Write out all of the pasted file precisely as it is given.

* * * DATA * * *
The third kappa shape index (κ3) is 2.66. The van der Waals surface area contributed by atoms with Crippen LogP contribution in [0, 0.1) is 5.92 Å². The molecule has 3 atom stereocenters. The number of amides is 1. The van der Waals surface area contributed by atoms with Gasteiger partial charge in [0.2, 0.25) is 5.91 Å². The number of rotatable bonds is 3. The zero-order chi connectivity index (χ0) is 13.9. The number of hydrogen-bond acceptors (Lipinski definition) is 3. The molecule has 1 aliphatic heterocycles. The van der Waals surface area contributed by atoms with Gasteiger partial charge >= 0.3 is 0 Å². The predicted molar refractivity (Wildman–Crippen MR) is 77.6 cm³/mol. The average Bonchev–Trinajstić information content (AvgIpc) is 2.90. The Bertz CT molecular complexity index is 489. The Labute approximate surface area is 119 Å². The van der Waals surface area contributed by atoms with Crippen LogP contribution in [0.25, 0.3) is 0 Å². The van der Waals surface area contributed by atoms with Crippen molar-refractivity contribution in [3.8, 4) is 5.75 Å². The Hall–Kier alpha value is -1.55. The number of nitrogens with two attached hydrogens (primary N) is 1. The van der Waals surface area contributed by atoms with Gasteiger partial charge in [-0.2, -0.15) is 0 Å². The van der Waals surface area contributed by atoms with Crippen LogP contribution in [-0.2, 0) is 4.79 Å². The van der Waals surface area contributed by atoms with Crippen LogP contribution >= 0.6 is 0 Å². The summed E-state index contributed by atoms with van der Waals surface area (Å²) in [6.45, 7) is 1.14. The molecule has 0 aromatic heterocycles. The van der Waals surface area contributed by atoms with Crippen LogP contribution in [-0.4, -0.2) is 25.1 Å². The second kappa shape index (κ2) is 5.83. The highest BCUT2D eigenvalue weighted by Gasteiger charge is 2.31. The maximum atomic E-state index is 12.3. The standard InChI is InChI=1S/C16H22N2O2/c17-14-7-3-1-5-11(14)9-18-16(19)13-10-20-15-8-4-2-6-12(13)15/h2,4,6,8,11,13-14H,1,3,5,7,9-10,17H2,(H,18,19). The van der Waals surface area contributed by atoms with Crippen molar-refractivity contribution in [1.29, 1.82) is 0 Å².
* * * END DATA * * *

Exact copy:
The third kappa shape index (κ3) is 2.66. The van der Waals surface area contributed by atoms with Crippen LogP contribution in [0, 0.1) is 5.92 Å². The molecule has 3 atom stereocenters. The number of amides is 1. The van der Waals surface area contributed by atoms with Gasteiger partial charge in [0.2, 0.25) is 5.91 Å². The number of rotatable bonds is 3. The zero-order chi connectivity index (χ0) is 13.9. The number of hydrogen-bond acceptors (Lipinski definition) is 3. The molecule has 1 aliphatic heterocycles. The van der Waals surface area contributed by atoms with Gasteiger partial charge >= 0.3 is 0 Å². The predicted molar refractivity (Wildman–Crippen MR) is 77.6 cm³/mol. The average Bonchev–Trinajstić information content (AvgIpc) is 2.90. The Bertz CT molecular complexity index is 489. The Labute approximate surface area is 119 Å². The van der Waals surface area contributed by atoms with Crippen LogP contribution in [0.25, 0.3) is 0 Å². The van der Waals surface area contributed by atoms with Crippen molar-refractivity contribution in [3.8, 4) is 5.75 Å². The Hall–Kier alpha value is -1.55. The number of nitrogens with two attached hydrogens (primary N) is 1. The van der Waals surface area contributed by atoms with Gasteiger partial charge in [-0.2, -0.15) is 0 Å². The van der Waals surface area contributed by atoms with Crippen LogP contribution in [-0.2, 0) is 4.79 Å². The van der Waals surface area contributed by atoms with Crippen LogP contribution >= 0.6 is 0 Å². The summed E-state index contributed by atoms with van der Waals surface area (Å²) in [6.45, 7) is 1.14. The molecule has 0 aromatic heterocycles. The van der Waals surface area contributed by atoms with Crippen LogP contribution in [-0.4, -0.2) is 25.1 Å². The second kappa shape index (κ2) is 5.83. The highest BCUT2D eigenvalue weighted by Gasteiger charge is 2.31. The maximum atomic E-state index is 12.3. The standard InChI is InChI=1S/C16H22N2O2/c17-14-7-3-1-5-11(14)9-18-16(19)13-10-20-15-8-4-2-6-12(13)15/h2,4,6,8,11,13-14H,1,3,5,7,9-10,17H2,(H,18,19). The van der Waals surface area contributed by atoms with Crippen molar-refractivity contribution in [1.29, 1.82) is 0 Å².